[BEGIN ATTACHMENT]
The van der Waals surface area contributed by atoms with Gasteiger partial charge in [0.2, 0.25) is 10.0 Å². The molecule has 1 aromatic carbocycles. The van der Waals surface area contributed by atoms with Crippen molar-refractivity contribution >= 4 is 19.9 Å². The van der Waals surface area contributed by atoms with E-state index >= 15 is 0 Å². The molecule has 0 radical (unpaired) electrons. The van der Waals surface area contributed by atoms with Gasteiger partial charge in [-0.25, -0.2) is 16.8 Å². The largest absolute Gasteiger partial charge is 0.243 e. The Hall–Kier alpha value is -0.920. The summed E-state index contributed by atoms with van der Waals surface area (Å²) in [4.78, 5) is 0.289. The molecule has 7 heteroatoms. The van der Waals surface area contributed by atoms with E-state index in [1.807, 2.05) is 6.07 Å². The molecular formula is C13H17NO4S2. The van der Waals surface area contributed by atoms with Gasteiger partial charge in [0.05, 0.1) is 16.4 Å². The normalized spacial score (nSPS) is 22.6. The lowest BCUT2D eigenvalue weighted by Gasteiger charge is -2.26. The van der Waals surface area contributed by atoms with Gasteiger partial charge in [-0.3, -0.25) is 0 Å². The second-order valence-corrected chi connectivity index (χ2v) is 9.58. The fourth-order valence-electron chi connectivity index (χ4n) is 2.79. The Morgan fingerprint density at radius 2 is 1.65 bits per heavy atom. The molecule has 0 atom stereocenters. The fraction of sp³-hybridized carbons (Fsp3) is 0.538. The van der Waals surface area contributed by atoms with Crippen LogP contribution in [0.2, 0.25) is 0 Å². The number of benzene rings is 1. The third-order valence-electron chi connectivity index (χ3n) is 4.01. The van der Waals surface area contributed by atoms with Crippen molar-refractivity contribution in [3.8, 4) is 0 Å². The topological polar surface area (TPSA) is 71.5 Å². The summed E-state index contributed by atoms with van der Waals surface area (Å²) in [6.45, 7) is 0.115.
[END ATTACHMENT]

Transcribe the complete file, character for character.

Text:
The van der Waals surface area contributed by atoms with Gasteiger partial charge in [0.2, 0.25) is 10.0 Å². The molecule has 1 aromatic carbocycles. The van der Waals surface area contributed by atoms with Crippen molar-refractivity contribution >= 4 is 19.9 Å². The van der Waals surface area contributed by atoms with E-state index >= 15 is 0 Å². The molecule has 0 radical (unpaired) electrons. The van der Waals surface area contributed by atoms with Gasteiger partial charge in [-0.25, -0.2) is 16.8 Å². The largest absolute Gasteiger partial charge is 0.243 e. The Hall–Kier alpha value is -0.920. The summed E-state index contributed by atoms with van der Waals surface area (Å²) in [4.78, 5) is 0.289. The molecule has 7 heteroatoms. The van der Waals surface area contributed by atoms with E-state index in [1.807, 2.05) is 6.07 Å². The molecular formula is C13H17NO4S2. The van der Waals surface area contributed by atoms with Gasteiger partial charge in [0.05, 0.1) is 16.4 Å². The normalized spacial score (nSPS) is 22.6. The lowest BCUT2D eigenvalue weighted by Gasteiger charge is -2.26. The van der Waals surface area contributed by atoms with Gasteiger partial charge in [-0.3, -0.25) is 0 Å². The second-order valence-corrected chi connectivity index (χ2v) is 9.58. The fourth-order valence-electron chi connectivity index (χ4n) is 2.79. The Morgan fingerprint density at radius 2 is 1.65 bits per heavy atom. The molecule has 0 atom stereocenters. The fraction of sp³-hybridized carbons (Fsp3) is 0.538. The van der Waals surface area contributed by atoms with Crippen LogP contribution in [0.2, 0.25) is 0 Å². The number of benzene rings is 1. The third-order valence-electron chi connectivity index (χ3n) is 4.01. The van der Waals surface area contributed by atoms with Crippen molar-refractivity contribution in [3.8, 4) is 0 Å². The topological polar surface area (TPSA) is 71.5 Å². The summed E-state index contributed by atoms with van der Waals surface area (Å²) in [6.45, 7) is 0.115.